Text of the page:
"Elite overproduction generally leads to more intra-elite competition that gradually undermines the spirit of cooperation, which is followed by ideological polarization and fragmentation of the political class. This happens because the more contenders there are, the more of them end up on the losing side. A large class of disgruntled elite-wannabes, often well-educated and highly capable, has been denied access to elite positions."He writes:
"The youth cohort in Europe, those in their 20s and 30s, are the highest educated in the history of humanity – and there are not enough jobs that would use their skills. History shows that the overproduction of youth with education credentials is a sure sign of political turbulence to come."Ed West (The Spectator blog) describes what these elites believe:
"More widely, in political discourse and culture, warm, fluffy notions about human nature are favoured over depressive realism. From a very young age children are read books and shown films that teach the message that we are all basically good and just like us, and then the more intelligent ones are sent off to universities where conservatism has been frozen out."It is sometimes thought that the chic-radicalism of the bien-pensant is politically represented by the likes of Jeremy Corbyn and the hard left. But this isn't really true: the Marxist left privately characterises bubble-think as petit-bourgeois, a utopian worldview in which everyone is 'nice' and there are no more victims. Petit-bourgeois utopians aren't known for letting the class structure of society trouble their righteous little heads.
Whatever Corbyn may himself believe (who knows?) the hard left supporting him are in no doubt that the way forward is not to manage or prettify capitalism but to destroy it, replacing it with a 'democratic, centrally-planned economy under the control of workers' councils'.
The Marxist position on the EU of the Capitalists is Brexit; the EU is to be replaced by a post-capitalist socialist Europe.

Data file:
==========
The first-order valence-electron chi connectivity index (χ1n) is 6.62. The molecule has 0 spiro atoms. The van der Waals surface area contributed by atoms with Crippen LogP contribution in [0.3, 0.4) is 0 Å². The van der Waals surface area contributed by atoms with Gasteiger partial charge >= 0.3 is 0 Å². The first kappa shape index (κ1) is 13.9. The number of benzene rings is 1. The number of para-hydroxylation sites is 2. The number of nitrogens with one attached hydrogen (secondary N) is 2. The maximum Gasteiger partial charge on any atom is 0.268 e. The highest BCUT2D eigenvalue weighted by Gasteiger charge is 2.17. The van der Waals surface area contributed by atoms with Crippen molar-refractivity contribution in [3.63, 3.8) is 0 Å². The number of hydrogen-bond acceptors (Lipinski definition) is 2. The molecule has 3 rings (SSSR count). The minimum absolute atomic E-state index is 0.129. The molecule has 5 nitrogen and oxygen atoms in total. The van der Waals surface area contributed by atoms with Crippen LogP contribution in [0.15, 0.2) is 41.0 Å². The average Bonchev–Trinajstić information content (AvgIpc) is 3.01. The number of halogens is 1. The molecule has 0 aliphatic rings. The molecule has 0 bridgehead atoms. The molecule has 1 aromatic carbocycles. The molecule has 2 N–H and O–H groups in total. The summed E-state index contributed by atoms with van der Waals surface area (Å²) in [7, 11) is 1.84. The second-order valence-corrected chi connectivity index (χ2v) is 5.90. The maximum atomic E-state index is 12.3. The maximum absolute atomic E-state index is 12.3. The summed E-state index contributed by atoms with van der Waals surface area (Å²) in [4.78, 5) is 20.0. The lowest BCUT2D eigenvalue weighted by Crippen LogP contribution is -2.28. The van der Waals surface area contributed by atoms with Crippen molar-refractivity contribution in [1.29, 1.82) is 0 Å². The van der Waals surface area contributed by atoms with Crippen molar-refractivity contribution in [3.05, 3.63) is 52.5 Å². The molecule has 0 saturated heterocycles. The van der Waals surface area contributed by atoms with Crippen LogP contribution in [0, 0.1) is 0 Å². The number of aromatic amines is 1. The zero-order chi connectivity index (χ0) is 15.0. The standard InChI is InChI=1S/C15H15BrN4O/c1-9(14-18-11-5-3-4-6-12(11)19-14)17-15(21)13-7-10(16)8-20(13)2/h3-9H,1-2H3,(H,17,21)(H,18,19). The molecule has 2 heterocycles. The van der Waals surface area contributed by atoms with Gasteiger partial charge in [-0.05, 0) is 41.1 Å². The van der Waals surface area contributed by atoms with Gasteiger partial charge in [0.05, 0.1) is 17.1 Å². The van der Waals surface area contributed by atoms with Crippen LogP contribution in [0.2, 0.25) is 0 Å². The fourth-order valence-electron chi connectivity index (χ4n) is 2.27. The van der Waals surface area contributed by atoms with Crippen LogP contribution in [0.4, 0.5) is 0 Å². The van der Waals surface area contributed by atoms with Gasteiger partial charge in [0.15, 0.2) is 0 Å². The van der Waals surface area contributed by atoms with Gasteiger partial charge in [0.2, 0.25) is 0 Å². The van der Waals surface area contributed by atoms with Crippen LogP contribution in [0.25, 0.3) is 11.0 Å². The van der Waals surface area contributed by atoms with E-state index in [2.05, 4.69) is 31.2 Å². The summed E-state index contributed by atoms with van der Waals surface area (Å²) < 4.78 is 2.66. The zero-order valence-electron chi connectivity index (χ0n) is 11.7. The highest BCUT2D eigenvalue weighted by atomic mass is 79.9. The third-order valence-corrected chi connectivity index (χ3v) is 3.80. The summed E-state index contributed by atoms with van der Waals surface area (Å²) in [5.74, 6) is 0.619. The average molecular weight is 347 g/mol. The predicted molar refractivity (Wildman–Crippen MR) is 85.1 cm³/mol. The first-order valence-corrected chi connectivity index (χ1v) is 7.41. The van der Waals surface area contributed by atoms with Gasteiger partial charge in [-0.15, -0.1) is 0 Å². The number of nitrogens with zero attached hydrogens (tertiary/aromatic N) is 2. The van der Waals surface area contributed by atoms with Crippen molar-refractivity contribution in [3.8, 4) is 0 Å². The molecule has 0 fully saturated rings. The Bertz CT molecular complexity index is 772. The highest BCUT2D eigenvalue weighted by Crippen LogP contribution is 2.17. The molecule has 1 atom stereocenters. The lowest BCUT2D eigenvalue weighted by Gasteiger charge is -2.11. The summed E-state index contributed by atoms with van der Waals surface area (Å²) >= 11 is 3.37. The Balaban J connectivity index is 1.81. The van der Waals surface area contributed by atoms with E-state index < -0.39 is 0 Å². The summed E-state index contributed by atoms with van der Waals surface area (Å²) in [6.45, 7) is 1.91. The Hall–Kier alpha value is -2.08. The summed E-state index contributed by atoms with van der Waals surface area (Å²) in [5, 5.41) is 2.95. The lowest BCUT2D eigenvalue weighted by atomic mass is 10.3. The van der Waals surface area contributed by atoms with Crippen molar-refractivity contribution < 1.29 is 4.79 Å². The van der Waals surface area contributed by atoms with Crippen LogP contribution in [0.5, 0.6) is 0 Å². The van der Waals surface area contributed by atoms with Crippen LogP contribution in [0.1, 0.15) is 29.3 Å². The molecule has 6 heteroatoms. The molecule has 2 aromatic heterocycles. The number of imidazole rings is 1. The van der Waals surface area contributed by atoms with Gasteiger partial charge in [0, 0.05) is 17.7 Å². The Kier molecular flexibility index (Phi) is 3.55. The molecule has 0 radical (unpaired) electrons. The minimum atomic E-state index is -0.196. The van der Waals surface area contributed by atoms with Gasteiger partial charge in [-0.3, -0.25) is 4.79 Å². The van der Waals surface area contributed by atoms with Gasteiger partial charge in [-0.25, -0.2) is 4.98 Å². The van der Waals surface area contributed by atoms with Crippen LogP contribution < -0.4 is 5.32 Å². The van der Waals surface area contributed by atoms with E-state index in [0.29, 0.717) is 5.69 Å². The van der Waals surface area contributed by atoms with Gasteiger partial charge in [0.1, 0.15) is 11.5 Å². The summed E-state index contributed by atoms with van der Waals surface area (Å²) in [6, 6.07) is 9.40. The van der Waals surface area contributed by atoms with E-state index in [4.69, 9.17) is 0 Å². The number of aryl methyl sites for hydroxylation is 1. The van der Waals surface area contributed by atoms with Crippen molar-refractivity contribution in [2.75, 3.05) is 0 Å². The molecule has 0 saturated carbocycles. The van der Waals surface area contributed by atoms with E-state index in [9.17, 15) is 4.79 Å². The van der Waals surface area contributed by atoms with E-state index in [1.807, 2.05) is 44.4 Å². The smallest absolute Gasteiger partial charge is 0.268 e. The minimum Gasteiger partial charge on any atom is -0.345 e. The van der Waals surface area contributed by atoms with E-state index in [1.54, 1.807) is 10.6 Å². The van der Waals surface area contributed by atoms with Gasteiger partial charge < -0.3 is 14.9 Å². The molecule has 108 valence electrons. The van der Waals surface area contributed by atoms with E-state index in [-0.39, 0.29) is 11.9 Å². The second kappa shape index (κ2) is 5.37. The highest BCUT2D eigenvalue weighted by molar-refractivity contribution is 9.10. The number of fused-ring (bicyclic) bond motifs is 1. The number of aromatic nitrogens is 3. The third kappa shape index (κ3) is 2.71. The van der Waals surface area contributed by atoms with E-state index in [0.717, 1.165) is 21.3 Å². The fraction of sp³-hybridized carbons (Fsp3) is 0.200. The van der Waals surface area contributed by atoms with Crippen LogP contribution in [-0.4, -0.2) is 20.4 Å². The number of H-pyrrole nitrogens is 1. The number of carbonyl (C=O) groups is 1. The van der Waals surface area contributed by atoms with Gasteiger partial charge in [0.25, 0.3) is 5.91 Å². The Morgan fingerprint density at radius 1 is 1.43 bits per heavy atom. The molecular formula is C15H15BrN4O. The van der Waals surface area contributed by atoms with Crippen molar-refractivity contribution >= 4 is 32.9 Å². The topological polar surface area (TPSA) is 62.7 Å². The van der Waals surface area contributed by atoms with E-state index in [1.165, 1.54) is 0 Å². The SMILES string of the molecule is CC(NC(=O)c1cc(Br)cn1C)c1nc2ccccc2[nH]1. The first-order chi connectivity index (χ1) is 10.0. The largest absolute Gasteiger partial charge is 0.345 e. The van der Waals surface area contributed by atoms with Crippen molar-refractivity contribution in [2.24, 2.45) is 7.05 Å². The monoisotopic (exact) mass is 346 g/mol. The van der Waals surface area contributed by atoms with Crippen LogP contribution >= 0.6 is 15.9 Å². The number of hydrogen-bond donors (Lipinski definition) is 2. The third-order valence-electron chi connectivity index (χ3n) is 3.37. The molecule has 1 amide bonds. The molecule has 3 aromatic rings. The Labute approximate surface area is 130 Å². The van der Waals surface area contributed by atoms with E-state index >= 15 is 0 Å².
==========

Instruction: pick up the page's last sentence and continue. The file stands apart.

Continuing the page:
The Bubble is firmly Remain, as they identify with their pan-European elite tribe (as Ross Douthat observed).
The Marxist left is a highly-ideological minority which for tactical reasons hides its differences with bubble-leftism. This has been the strategy for decades: the expectation is that as the crisis of capitalism develops, the faux-leftists will become amenable to Marxist ideas, swelling the ranks of the Revolutionary Party.
It seemed to work for Lenin, back in 1917.
The non-Corbynistas in the PLP, what we used to call 'The Labour Party', are no less bubble-thinkers. The Tristram Hunts and Chuka Umunnas are not unfamiliar with Hampstead and Islington. It's just that they have a sense that managing a capitalist economy does impose some constraints over generalised niceness, equality of outcome and punching-up: decisions necessarily make enemies.
And what about the real proletarians, those millions of workers - mostly outside London - who really are working class and who recognise neither their identity nor their interests in Corbyn politics, or leftist or neo-Blairite bubble-think?
I suggest those Labour policy-makers not in thrall to bubble identity-politics might think a bit about a manifesto for them (here's an idea).